At the IPI weekend ‘Inside the Mind of the Child and the Parent” October 17-19, 2014, Vali Maduro and Janine Wanlass made an interesting distinction among our therapeutic approaches with adults, adolescents, and children. We adjust our approach to their manner of communicating unconscious conflict: Adults communicate in words and dreams; children communicate in play, and adolescents communicate in actions. Jill Scharff described the importance of working with couples as parents. We open a space for them to talk about their child, hear their complaints and disappointments, help them face their fears, and develop with them an emotional language with which they can think about and communicate with their child. Some of them may work in depth, seeing how they express the link to their own parents and to each other in the way that they parent their children, and learning how their difficulties as a couple tend to reflect unconscious aspects of their couple conflict.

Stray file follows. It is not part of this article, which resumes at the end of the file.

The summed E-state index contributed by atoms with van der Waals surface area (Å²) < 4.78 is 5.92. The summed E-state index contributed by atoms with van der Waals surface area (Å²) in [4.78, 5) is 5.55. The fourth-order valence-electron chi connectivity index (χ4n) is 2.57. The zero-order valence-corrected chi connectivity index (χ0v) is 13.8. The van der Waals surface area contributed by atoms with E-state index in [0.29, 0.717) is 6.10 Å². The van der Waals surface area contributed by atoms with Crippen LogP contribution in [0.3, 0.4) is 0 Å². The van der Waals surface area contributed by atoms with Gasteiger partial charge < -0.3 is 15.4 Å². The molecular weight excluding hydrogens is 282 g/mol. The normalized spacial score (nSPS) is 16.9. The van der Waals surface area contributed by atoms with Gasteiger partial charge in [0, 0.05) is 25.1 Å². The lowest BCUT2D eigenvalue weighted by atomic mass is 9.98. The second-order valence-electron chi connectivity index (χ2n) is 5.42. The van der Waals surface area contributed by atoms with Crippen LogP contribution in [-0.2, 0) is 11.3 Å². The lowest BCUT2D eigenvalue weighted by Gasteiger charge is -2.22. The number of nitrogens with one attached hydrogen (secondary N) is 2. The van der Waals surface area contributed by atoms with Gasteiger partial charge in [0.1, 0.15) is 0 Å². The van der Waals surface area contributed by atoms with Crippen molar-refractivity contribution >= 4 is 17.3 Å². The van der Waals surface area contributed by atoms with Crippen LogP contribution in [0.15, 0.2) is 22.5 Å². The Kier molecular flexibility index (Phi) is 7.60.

Month: October 2014
Judith Chused, MD on the use of the analyst
To see us as separate beings with minds of our own, patients must have the capacity for mentalization. But they lose it temporarily in the course of therapy. Thus at times we are seen as real objects and at other times we become transference objects, misperceived in the light of forbidden fantasies, desires and affects, our neutrality hidden under a transference veil. It is the therapist’s abstinence that encourages thickening, of the transference veil. We want it to thicken so that we can see it clearly. Working with this transference over the course of treatment draws back the veil and allows the patient to see the analyst as a new object for use in the continuing development of the person.